People with suspected meningitis will usually need to have tests in hospital and may need to stay in hospital for treatment.
Tests in hospital
Several tests may be carried out to confirm the diagnosis and check whether the condition is the result of a viral or bacterial infection.
These tests may include:
- a physical examination to look for symptoms of meningitis
- a blood test to check for bacteria or viruses
- a lumbar puncture – where a sample of fluid is taken from the spine and checked for bacteria or viruses
- a CT scan to check for any problems with the brain, such as swelling
As bacterial meningitis can be very serious, treatment with antibiotics will usually start before the diagnosis is confirmed and will be stopped later on if tests show the condition is being caused by a virus.
Treatment in hospital
Treatment in hospital is recommended in all cases of bacterial meningitis, as the condition can cause serious problems and requires close monitoring.
Severe viral meningitis may also be treated in hospital.
- antibiotics given directly into a vein
- fluids given directly into a vein to prevent dehydration
- oxygen through a face mask if there are any breathing difficulties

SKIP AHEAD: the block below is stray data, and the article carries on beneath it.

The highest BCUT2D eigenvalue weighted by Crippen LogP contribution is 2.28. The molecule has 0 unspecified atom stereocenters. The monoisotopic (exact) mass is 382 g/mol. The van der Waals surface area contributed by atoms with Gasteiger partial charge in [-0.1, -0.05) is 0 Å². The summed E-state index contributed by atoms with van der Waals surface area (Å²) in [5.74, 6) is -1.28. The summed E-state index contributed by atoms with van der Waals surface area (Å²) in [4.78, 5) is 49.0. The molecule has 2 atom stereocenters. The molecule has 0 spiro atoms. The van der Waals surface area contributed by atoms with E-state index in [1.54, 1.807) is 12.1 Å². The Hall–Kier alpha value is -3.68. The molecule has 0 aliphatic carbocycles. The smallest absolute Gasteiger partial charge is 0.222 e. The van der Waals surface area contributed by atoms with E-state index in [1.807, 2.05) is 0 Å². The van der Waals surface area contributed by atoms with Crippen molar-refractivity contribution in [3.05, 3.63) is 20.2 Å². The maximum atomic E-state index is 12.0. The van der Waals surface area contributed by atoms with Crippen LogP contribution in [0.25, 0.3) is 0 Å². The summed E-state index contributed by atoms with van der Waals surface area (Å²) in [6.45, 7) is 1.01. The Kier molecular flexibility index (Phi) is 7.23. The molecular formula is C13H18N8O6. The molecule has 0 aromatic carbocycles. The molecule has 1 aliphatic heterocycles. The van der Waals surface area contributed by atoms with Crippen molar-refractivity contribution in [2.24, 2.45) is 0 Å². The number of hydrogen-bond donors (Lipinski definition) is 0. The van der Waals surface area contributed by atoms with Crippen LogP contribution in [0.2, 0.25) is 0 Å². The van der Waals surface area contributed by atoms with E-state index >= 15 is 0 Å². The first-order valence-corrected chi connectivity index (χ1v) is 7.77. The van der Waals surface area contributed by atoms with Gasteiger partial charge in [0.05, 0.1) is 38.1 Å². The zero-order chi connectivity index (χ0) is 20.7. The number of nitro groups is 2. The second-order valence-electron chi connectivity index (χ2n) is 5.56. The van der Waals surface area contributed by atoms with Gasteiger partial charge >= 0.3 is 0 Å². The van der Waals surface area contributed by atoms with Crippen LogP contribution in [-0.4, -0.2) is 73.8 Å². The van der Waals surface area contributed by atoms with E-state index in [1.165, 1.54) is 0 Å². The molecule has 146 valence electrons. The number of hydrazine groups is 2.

- steroid medication to help reduce any swelling around the brain, in some cases
People with meningitis may need to stay in hospital for a few days, and in certain cases treatment may be needed for several weeks.
Even after going home, it may be a while before you feel completely back to normal.
Treatment at home
You'll usually be able to go home from hospital if you or your child has mild meningitis and tests show it's being caused by a viral infection.
This type of meningitis will normally get better on its own without causing any serious problems. Most people feel better within 7 to 10 days.
In the meantime, it can help to:
- get plenty of rest
- take painkillers for a headache or general aches
- take anti-sickness medicine for any vomiting
Preventing the spread of infection
The risk of someone with meningitis spreading the infection to others is generally low.
But if someone is thought to be at high risk of infection, they may be given a dose of antibiotics as a precautionary measure.
This may include anyone who's been in prolonged close contact with someone who developed meningitis, such as:
- people living in the same house
- pupils sharing a dormitory
- university students sharing a hall of residence
- a boyfriend or girlfriend
People who have only had brief contact with someone who developed meningitis will not usually need to take antibiotics.